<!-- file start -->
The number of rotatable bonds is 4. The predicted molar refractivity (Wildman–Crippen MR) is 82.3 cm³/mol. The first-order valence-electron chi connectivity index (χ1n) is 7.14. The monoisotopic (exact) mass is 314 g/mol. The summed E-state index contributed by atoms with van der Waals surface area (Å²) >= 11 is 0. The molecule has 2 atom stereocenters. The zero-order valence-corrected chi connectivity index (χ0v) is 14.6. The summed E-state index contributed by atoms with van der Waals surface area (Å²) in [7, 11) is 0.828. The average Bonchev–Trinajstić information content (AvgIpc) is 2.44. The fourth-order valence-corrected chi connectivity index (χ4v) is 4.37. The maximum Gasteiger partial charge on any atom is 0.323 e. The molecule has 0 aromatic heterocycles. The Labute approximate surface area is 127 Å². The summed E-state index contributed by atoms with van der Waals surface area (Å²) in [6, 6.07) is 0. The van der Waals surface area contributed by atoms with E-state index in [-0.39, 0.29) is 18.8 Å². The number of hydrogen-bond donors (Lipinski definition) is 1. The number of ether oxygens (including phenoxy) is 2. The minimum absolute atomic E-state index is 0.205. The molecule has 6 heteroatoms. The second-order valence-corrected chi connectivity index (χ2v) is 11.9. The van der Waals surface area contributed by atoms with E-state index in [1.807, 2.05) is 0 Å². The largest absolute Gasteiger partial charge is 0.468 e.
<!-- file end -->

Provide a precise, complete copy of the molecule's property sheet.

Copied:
The number of rotatable bonds is 4. The predicted molar refractivity (Wildman–Crippen MR) is 82.3 cm³/mol. The first-order valence-electron chi connectivity index (χ1n) is 7.14. The monoisotopic (exact) mass is 314 g/mol. The summed E-state index contributed by atoms with van der Waals surface area (Å²) >= 11 is 0. The molecule has 2 atom stereocenters. The zero-order valence-corrected chi connectivity index (χ0v) is 14.6. The summed E-state index contributed by atoms with van der Waals surface area (Å²) in [7, 11) is 0.828. The average Bonchev–Trinajstić information content (AvgIpc) is 2.44. The fourth-order valence-corrected chi connectivity index (χ4v) is 4.37. The maximum Gasteiger partial charge on any atom is 0.323 e. The molecule has 0 aromatic heterocycles. The Labute approximate surface area is 127 Å². The summed E-state index contributed by atoms with van der Waals surface area (Å²) in [6, 6.07) is 0. The van der Waals surface area contributed by atoms with E-state index in [-0.39, 0.29) is 18.8 Å². The number of hydrogen-bond donors (Lipinski definition) is 1. The number of ether oxygens (including phenoxy) is 2. The minimum absolute atomic E-state index is 0.205. The molecule has 6 heteroatoms. The second-order valence-corrected chi connectivity index (χ2v) is 11.9. The van der Waals surface area contributed by atoms with E-state index in [1.807, 2.05) is 0 Å². The largest absolute Gasteiger partial charge is 0.468 e.